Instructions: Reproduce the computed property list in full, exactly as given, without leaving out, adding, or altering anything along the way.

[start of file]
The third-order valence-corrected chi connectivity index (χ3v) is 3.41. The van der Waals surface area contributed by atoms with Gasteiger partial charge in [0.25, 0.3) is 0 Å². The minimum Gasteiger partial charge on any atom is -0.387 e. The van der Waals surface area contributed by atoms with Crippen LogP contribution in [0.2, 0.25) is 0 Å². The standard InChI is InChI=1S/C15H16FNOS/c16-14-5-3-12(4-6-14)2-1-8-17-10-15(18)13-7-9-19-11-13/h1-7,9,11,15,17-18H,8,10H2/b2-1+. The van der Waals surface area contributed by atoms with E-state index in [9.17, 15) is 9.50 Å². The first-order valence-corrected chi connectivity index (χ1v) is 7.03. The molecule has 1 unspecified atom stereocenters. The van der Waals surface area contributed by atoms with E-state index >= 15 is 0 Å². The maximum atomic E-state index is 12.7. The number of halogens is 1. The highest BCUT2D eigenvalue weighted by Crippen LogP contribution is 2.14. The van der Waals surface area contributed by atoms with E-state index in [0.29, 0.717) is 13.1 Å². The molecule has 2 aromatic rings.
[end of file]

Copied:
The third-order valence-corrected chi connectivity index (χ3v) is 3.41. The van der Waals surface area contributed by atoms with Gasteiger partial charge in [0.25, 0.3) is 0 Å². The minimum Gasteiger partial charge on any atom is -0.387 e. The van der Waals surface area contributed by atoms with Crippen LogP contribution in [0.2, 0.25) is 0 Å². The standard InChI is InChI=1S/C15H16FNOS/c16-14-5-3-12(4-6-14)2-1-8-17-10-15(18)13-7-9-19-11-13/h1-7,9,11,15,17-18H,8,10H2/b2-1+. The van der Waals surface area contributed by atoms with E-state index in [9.17, 15) is 9.50 Å². The first-order valence-corrected chi connectivity index (χ1v) is 7.03. The molecule has 1 unspecified atom stereocenters. The van der Waals surface area contributed by atoms with E-state index >= 15 is 0 Å². The maximum atomic E-state index is 12.7. The number of halogens is 1. The highest BCUT2D eigenvalue weighted by Crippen LogP contribution is 2.14. The van der Waals surface area contributed by atoms with E-state index in [0.29, 0.717) is 13.1 Å². The molecule has 2 aromatic rings.